Greenlining series: Another ACORN-like menace?
This is the fourth part of a series produced by CalWatchdog and the Examiner regarding the Berkeley-based Greenlining Institute, a low-income housing advocacy group that critics say intimidates banks and helped cause the housing meltdown.
By TORI RICHARDS
Both use controversial tactics to force powerful institutions to toe their line, but does that mean the Greenlining Institute and the Association of Community Organizations for Reform Now are two sides of the same coin?
Depends on who you ask.
Greenlining says on its Web site that “since 1993, the Greenlining Institute has blossomed into a major policy player throughout California and the nation … garnering over $2.4 trillion dollars in investments into traditionally underserved areas.”
Even so, Greenlining has purposely flown beneath the radar of public opinion since its inception. That began to change, however, when the subprime meltdown started and ACORN became involved in scandals over embezzlement, voter fraud and questionable loan practices in 2008.
Suddenly, the Internet was rife with exposes like, “California’s Greenlining Institute: Arm-Twisting for Financial Affirmative Action” “The mortgage crisis: who’s to blame?” and “The Greenlining Institute: Shakedown Artists.”
The Community Reinvestment Act of 1977 that empowered groups like Greenlining was now on the radar in Washington, as several Republicans on the House Financial Service Committee were hoping to make it a law of the past.
“Should we repeal the CRA? Absolutely,” said Rep. Jeb Hensarling, R-Texas. “Do we have the votes today? I seriously doubt that.”
Referring to Greenlining and ACORN, Rep. Ed Royce, R-CA, told The Washington Examiner that “armed with the ability to file Community Reinvestment Act complaints with federal bank regulators, this organization could stall or prevent bank mergers or expansion plans.
“In order to avoid these filings, financial institutions would either lower their lending requirements to meet the needs of ACORN associates or they would simply pay out funds to one of the many ACORN-affiliated organizations.
“It appears these actions amount to little more than legalized extortion. The most unfortunate side to all of this is that the American taxpayers are subsidizing these efforts and they will continue to do so until we completely wall off these activist groups from federal funding,” Royce said.
Greenlining’s new Executive Director Orson Aguilar says his group isn’t anything like ACORN.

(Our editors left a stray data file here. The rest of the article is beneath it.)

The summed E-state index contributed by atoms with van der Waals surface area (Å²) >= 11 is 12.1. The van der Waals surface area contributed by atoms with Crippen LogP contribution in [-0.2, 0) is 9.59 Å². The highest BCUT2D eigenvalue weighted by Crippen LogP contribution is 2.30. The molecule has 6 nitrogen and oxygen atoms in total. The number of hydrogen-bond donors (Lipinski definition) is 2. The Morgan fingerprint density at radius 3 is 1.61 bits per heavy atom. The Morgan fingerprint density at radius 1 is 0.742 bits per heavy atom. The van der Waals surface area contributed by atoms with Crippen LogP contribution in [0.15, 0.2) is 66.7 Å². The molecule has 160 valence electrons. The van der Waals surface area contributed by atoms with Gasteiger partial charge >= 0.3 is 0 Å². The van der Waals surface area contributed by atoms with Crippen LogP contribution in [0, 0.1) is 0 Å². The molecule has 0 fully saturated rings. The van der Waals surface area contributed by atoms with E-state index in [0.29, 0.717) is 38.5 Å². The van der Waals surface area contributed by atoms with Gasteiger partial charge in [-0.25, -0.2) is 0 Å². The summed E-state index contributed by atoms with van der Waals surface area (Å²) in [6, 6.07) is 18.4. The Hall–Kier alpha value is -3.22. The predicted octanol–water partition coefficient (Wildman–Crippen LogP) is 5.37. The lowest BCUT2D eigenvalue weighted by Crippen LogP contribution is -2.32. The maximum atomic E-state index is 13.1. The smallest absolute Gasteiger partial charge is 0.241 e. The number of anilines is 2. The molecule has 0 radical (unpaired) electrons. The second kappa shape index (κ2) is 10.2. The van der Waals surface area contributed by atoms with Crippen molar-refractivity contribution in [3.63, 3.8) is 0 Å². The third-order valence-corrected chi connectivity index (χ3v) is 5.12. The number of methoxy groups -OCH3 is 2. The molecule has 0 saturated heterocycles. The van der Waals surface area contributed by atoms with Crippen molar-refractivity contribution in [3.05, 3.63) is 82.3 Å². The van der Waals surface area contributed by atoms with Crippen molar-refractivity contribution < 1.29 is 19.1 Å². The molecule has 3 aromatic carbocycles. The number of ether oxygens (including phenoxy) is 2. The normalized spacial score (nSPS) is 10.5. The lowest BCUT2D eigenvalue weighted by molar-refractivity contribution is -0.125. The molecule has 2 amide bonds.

“It would be an ignorant comparison, our work is totally different,” he said. “We got attacked last year by conservative media and we had nothing to do with ACORN. We were being successful at advocating. It means we’re being effective.”
Its advocacy is meant to bring healthy commerce to low-income areas and in turn that helps the banks garner more business, Aguilar said.
Greenlining founder Robert Gnaizda said he even warned former Fed Chairman Alan Greenspan in 2004 that subprime lending trouble was brewing and it was wrong to blame Greenlining for the crisis.
“I was the first one to tell him,” he said.
Other experts are not convinced.
“It’s all the bank’s fault, the borrower never makes a mistake,” intoned Edward Pinto, the former chief credit officer of Fannie Mae. “The community groups with the support and assistance of Congress and the support of HUD have accomplished this crisis.”
Pinto tries to spread the word about the dangers of low-income funding via newspaper editorials and congressional hearings. Last September, he testified before the House Committee on Financial Services on which Royce and Hensarling serve.
“We’ve got this culture today that everybody deserves to have a house, health care or whatever handed to them regardless whether done anything to deserve it,” Pinto said. “The general public does not agree with that.”
About the series authors:
Tori Richards is CalWatchdog’s special projects reporter. She is a Pulitzer Prize nominee who has worked for CBS News, Reuters, the New York Post and Bloomberg.
Mark Tapscott is the Examiner’s editorial page editor. Before joining the Examiner in 2006, he was director of The Heritage Foundation’s Center for Media and Public Policy and founded its Database 101 Computer-Assisted Research and Reporting Boot Camps at the National Press Club. He’s a former assistant managing editor and managing editor for two other Washington region daily newspapers. He is also proprietor of Tapscott’s Copy Desk blog.
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